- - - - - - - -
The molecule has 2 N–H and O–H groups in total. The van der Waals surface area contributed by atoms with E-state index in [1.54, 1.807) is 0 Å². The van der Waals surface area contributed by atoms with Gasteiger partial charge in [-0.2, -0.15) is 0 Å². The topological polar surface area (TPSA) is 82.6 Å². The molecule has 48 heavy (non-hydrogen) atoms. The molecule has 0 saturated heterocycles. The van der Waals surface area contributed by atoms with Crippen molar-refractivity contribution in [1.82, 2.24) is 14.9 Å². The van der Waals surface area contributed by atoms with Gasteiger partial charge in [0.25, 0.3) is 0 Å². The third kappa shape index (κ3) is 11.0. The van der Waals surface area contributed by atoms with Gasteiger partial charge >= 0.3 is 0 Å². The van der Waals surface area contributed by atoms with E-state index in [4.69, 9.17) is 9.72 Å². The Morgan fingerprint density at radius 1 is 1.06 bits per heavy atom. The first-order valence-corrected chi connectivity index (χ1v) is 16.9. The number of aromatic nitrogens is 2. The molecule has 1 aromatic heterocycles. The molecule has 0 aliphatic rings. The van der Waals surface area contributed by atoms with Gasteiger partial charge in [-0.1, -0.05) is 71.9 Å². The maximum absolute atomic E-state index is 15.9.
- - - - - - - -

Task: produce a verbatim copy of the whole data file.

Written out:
The molecule has 2 N–H and O–H groups in total. The van der Waals surface area contributed by atoms with E-state index in [1.54, 1.807) is 0 Å². The van der Waals surface area contributed by atoms with Gasteiger partial charge in [-0.2, -0.15) is 0 Å². The topological polar surface area (TPSA) is 82.6 Å². The molecule has 48 heavy (non-hydrogen) atoms. The molecule has 0 saturated heterocycles. The van der Waals surface area contributed by atoms with Crippen molar-refractivity contribution in [1.82, 2.24) is 14.9 Å². The van der Waals surface area contributed by atoms with Gasteiger partial charge in [0.25, 0.3) is 0 Å². The third kappa shape index (κ3) is 11.0. The van der Waals surface area contributed by atoms with Gasteiger partial charge >= 0.3 is 0 Å². The van der Waals surface area contributed by atoms with E-state index in [4.69, 9.17) is 9.72 Å². The Morgan fingerprint density at radius 1 is 1.06 bits per heavy atom. The first-order valence-corrected chi connectivity index (χ1v) is 16.9. The number of aromatic nitrogens is 2. The molecule has 1 aromatic heterocycles. The molecule has 0 aliphatic rings. The van der Waals surface area contributed by atoms with Gasteiger partial charge in [-0.1, -0.05) is 71.9 Å². The maximum absolute atomic E-state index is 15.9.